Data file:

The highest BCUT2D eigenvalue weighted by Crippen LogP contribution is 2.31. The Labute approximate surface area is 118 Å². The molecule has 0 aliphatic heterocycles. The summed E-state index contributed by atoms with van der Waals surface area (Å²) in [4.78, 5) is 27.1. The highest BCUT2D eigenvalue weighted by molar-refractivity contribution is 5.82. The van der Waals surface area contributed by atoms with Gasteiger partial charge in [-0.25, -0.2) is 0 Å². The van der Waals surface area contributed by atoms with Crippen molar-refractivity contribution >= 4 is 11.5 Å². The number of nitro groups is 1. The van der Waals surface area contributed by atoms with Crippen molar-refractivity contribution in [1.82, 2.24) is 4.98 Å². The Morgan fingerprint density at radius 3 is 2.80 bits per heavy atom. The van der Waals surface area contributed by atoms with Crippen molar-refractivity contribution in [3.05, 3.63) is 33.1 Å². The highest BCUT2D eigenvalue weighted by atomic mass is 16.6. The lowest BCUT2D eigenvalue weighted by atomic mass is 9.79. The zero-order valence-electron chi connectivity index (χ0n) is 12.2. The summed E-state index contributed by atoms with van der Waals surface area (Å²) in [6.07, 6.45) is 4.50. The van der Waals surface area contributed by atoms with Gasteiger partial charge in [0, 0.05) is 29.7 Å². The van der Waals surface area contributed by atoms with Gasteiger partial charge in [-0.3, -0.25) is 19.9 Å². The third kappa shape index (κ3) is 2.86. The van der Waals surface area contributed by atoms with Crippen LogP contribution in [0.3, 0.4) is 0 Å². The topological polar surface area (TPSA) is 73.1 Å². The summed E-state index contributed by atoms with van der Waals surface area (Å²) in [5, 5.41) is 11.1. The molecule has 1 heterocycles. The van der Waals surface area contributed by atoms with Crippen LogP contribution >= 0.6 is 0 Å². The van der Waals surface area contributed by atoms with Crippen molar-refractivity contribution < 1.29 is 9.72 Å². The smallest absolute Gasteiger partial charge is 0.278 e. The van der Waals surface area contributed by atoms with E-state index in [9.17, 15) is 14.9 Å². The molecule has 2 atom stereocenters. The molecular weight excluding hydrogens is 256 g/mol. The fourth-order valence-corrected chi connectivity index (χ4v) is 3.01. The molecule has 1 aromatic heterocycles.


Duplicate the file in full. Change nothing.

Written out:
The highest BCUT2D eigenvalue weighted by Crippen LogP contribution is 2.31. The Labute approximate surface area is 118 Å². The molecule has 0 aliphatic heterocycles. The summed E-state index contributed by atoms with van der Waals surface area (Å²) in [4.78, 5) is 27.1. The highest BCUT2D eigenvalue weighted by molar-refractivity contribution is 5.82. The van der Waals surface area contributed by atoms with Gasteiger partial charge in [-0.25, -0.2) is 0 Å². The van der Waals surface area contributed by atoms with Crippen molar-refractivity contribution >= 4 is 11.5 Å². The number of nitro groups is 1. The van der Waals surface area contributed by atoms with Crippen molar-refractivity contribution in [1.82, 2.24) is 4.98 Å². The Morgan fingerprint density at radius 3 is 2.80 bits per heavy atom. The van der Waals surface area contributed by atoms with Crippen molar-refractivity contribution in [3.05, 3.63) is 33.1 Å². The highest BCUT2D eigenvalue weighted by atomic mass is 16.6. The lowest BCUT2D eigenvalue weighted by atomic mass is 9.79. The zero-order valence-electron chi connectivity index (χ0n) is 12.2. The summed E-state index contributed by atoms with van der Waals surface area (Å²) in [6.07, 6.45) is 4.50. The van der Waals surface area contributed by atoms with Gasteiger partial charge in [0, 0.05) is 29.7 Å². The van der Waals surface area contributed by atoms with Gasteiger partial charge in [-0.3, -0.25) is 19.9 Å². The third kappa shape index (κ3) is 2.86. The van der Waals surface area contributed by atoms with Crippen LogP contribution in [0.3, 0.4) is 0 Å². The topological polar surface area (TPSA) is 73.1 Å². The summed E-state index contributed by atoms with van der Waals surface area (Å²) in [5, 5.41) is 11.1. The molecule has 1 heterocycles. The van der Waals surface area contributed by atoms with Crippen LogP contribution >= 0.6 is 0 Å². The van der Waals surface area contributed by atoms with Crippen molar-refractivity contribution < 1.29 is 9.72 Å². The smallest absolute Gasteiger partial charge is 0.278 e. The van der Waals surface area contributed by atoms with E-state index in [9.17, 15) is 14.9 Å². The molecule has 2 atom stereocenters. The molecular weight excluding hydrogens is 256 g/mol. The fourth-order valence-corrected chi connectivity index (χ4v) is 3.01. The molecule has 1 aromatic heterocycles.